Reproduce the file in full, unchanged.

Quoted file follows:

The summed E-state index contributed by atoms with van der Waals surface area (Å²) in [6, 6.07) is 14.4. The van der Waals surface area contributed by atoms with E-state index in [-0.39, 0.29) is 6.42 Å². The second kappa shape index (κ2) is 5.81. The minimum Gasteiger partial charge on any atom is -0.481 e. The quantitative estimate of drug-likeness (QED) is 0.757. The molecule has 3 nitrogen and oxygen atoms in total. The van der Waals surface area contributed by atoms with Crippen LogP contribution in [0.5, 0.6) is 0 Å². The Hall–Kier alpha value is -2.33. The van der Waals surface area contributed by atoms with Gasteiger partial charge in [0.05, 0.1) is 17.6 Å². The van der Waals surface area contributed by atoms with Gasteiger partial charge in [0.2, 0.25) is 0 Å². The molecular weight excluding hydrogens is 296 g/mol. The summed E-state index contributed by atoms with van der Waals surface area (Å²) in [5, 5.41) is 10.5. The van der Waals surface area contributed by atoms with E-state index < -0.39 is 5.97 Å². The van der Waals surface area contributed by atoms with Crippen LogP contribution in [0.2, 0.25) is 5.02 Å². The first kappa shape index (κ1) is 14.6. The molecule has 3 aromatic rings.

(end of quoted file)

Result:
The summed E-state index contributed by atoms with van der Waals surface area (Å²) in [6, 6.07) is 14.4. The van der Waals surface area contributed by atoms with E-state index in [-0.39, 0.29) is 6.42 Å². The second kappa shape index (κ2) is 5.81. The minimum Gasteiger partial charge on any atom is -0.481 e. The quantitative estimate of drug-likeness (QED) is 0.757. The molecule has 3 nitrogen and oxygen atoms in total. The van der Waals surface area contributed by atoms with Crippen LogP contribution in [0.5, 0.6) is 0 Å². The Hall–Kier alpha value is -2.33. The van der Waals surface area contributed by atoms with Gasteiger partial charge in [0.05, 0.1) is 17.6 Å². The van der Waals surface area contributed by atoms with Gasteiger partial charge in [0.2, 0.25) is 0 Å². The molecular weight excluding hydrogens is 296 g/mol. The summed E-state index contributed by atoms with van der Waals surface area (Å²) in [5, 5.41) is 10.5. The van der Waals surface area contributed by atoms with E-state index < -0.39 is 5.97 Å². The van der Waals surface area contributed by atoms with Crippen LogP contribution in [0.2, 0.25) is 5.02 Å². The first kappa shape index (κ1) is 14.6. The molecule has 3 aromatic rings.